A one-two-three series of natural disasters took its toll on the job market in September, providing the first negative BLS report in seven years. The US economy lost 33,000 jobs last month, even as the unemployment rate declined slightly — and, oddly, the workforce expanded. However, revisions to the two previous months paint a less rosy picture even outside of the hurricanes of September:
The unemployment rate declined to 4.2 percent in September, and total nonfarm payroll employment changed little (-33,000), the U.S. Bureau of Labor Statistics reported today. A sharp employment decline in food services and drinking places and below-trend growth in some other industries likely reflected the impact of Hurricanes Irma and Harvey.
The unemployment rate decreased by 0.2 percentage point to 4.2 percent in September, and the number of unemployed persons declined by 331,000 to 6.8 million. Both measures were down over the year.
The BLS provides a big caveat to these numbers:
Hurricane Irma made landfall in Florida on September 10—during the reference period for both the establishment and household surveys—causing severe damage in Florida and other parts of the Southeast. Hurricane Harvey made landfall in Texas on August 25—prior to the September reference periods—resulting in severe damage in Texas and other areas of the Gulf Coast.
Our analysis suggests that the net effect of these hurricanes was to reduce the estimate of total nonfarm payroll employment for September. There was no discernible effect on the national unemployment rate. No changes were made to either the establishment or household survey estimation procedures for the September figures. For both surveys, collection rates generally were within normal ranges, both nationally and in the affected states. In the establishment survey, employees who are not paid for the pay period that includes the 12th of the month are not counted as employed. In the household survey, persons with a job are counted as employed even if they miss work for the entire survey reference week (the week including the 12th of the month), regardless of whether or not they are paid. For both surveys, national estimates do not include Puerto Rico or the U.S. Virgin Islands.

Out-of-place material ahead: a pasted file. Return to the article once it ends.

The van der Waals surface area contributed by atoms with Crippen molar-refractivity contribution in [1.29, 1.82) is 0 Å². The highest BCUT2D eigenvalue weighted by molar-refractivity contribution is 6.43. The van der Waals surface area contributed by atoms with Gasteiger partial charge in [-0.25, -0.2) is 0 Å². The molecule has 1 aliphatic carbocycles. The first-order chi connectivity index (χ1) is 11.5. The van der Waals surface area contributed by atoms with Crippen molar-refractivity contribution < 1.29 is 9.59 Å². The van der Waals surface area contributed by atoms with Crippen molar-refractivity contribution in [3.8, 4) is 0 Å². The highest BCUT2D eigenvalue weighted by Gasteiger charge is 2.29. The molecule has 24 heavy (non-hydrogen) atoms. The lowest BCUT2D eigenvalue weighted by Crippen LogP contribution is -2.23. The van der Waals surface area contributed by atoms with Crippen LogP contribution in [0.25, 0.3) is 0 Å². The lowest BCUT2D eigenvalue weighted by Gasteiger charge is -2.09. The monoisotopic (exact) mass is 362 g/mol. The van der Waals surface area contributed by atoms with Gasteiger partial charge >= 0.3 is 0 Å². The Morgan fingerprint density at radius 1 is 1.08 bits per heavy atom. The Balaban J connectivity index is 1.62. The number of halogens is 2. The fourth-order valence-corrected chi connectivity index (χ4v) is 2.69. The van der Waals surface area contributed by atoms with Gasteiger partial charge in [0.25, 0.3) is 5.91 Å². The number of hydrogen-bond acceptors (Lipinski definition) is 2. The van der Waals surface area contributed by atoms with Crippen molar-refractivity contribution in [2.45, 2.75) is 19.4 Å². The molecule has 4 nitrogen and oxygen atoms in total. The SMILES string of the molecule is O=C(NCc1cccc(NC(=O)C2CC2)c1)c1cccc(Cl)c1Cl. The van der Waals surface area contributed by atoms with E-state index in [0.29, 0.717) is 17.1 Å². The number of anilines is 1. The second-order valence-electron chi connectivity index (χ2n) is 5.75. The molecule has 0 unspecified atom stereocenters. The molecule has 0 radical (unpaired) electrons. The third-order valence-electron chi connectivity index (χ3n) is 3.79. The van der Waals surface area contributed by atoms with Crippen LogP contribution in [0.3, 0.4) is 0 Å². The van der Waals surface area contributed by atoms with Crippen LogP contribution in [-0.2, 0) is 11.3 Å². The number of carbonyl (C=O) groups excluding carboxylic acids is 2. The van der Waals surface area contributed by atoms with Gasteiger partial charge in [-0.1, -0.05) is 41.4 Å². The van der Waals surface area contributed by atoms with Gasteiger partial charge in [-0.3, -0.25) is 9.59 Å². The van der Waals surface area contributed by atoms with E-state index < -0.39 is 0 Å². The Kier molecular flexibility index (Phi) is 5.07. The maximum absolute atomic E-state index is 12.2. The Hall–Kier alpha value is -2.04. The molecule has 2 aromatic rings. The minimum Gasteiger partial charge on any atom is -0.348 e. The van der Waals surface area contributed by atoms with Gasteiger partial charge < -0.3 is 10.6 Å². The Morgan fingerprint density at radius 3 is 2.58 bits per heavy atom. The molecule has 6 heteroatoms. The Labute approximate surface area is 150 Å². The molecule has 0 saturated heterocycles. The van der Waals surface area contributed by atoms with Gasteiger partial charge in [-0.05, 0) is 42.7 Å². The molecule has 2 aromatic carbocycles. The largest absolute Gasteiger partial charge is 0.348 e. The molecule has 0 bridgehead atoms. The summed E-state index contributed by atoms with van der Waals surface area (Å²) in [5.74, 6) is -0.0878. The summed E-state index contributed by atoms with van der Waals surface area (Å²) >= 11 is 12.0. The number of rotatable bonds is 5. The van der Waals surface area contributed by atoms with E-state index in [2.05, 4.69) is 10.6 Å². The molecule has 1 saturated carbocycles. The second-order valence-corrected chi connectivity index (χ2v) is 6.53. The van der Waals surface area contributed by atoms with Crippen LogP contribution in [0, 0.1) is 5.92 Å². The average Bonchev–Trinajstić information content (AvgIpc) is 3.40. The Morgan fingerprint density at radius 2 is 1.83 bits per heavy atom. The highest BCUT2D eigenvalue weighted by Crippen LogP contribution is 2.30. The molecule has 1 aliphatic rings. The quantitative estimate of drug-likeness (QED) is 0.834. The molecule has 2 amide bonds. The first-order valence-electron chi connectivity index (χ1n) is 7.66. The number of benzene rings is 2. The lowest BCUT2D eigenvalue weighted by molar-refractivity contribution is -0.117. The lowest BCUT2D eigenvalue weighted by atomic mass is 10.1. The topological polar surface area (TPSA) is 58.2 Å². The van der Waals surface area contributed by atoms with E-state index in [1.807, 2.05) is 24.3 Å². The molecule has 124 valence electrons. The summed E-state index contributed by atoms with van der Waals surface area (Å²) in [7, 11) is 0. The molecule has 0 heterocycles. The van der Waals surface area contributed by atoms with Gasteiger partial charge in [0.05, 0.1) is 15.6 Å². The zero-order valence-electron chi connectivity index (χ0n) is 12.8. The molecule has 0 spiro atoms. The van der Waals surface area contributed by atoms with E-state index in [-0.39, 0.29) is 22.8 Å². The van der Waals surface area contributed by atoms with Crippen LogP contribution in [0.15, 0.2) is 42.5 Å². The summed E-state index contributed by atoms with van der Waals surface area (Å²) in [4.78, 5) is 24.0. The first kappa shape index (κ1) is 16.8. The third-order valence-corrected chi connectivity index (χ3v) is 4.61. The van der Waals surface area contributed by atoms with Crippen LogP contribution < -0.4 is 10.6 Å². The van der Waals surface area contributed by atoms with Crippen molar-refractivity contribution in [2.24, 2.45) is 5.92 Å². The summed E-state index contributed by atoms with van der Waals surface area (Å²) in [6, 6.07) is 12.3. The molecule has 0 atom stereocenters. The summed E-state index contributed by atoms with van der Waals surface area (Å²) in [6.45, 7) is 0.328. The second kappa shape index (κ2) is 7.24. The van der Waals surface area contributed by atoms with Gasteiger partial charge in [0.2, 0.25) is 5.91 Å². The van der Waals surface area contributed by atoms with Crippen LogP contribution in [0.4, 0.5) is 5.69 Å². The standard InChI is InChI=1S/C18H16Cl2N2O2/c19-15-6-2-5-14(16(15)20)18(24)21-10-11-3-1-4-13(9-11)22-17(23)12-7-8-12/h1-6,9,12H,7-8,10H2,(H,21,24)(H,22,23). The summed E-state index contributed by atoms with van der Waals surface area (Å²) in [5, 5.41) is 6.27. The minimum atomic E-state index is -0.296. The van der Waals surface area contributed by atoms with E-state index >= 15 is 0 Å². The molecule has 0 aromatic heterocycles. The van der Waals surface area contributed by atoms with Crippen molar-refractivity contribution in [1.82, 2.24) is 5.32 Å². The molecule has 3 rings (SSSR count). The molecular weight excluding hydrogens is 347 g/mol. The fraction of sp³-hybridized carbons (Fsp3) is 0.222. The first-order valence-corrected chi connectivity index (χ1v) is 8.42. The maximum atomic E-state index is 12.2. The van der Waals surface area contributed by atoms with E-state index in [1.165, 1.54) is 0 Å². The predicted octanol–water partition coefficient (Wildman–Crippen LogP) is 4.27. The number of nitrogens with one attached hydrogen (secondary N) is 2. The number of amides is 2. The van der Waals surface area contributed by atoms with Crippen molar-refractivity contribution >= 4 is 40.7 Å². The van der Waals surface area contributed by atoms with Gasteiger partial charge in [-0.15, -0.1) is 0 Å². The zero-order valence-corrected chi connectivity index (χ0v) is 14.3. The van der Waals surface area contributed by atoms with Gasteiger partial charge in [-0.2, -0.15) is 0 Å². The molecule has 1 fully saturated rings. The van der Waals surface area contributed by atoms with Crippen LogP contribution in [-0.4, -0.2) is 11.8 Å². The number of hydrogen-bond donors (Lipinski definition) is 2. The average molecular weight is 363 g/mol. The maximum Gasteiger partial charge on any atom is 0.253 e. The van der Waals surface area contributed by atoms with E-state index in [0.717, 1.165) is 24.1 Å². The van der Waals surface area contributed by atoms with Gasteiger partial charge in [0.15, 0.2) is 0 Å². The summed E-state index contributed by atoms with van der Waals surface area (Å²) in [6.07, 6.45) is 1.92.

In other words, the methodology for the surveys was not impacted by the storms, so BLS has confidence in the data. However, the storms did have an impact on jobs. Whether that lasts remains to be seen, but the revisions for July and August don’t signal much optimism. Combined, the two revisions cut previous job estimates by 38,000. The new three-month average is now 91,000, well below the maintenance rate. That’s because of the underwater results in September, but the two-month aggregate for July and August is only 307,000 — roughly 153K per month, barely keeping the pace.
With that said, the report does have some curious aspects, especially the Household survey and the drop in the unemployment rate. The civilian labor force grew by 575,000, and the number of Americans not in the labor force fell by 368,000. The Household survey also shows an additional 906,000 people employed from August to September, which … makes little sense at all. That inflated employment figure is the reason that the U-3 rate fell from 4.4% to 4.2% and U-6 fell from 8.6% to 8.3% while the economy lost jobs in the Establishment survey.
The Household survey is conducted separately from the Establishment survey. The former polls homes and asks respondents about their employment situations, while the latter gets payroll data from employers to estimate job gains and losses overall and in specific industries. The two surveys define unemployment differently, which produces a bit of an apples-oranges issue when it comes to calculating unemployment rates, but there’s not been this much of a disconnect in recent memory.
The AP’s Christopher Rugaber sees signs for optimism, but he relies on the odd results from the Household survey for his conclusions:
Looking past the hurricanes’ impact, the job market and economy generally look healthy. Job growth is likely to rebound in the coming months as businesses in the area reopen and construction companies ramp up repair and renovation work. …
The unemployment rate fell because it is calculated with a separate survey of households. That survey counted people as employed even if they were temporarily off work because of the storms.
As a result, the drop in the jobless rate is a sign the job market improved outside hurricane-hit areas. The proportion of adults with jobs rose to 60.4 percent, the highest since January 2009.
Average hourly wages rose 2.9 percent from a year earlier, a solid gain. But the government said that figure was artificially inflated by the loss of so many lower-paid workers in hurricane-hit areas.
It seems a little risky to rely on data that shows an increase of almost a million jobs in a month. As surveys go, it seems a little … outlier-ish. YMMV.
The best advice here is to wait for the revisions next month, and to see whether the Household survey snaps back to its previous trends. I’d expect modest job gains and a hike in unemployment for the October report. Everyone expected September to be an outlier, with the first hurricanes to hit the US mainland in twelve years, and at least that expectation got met.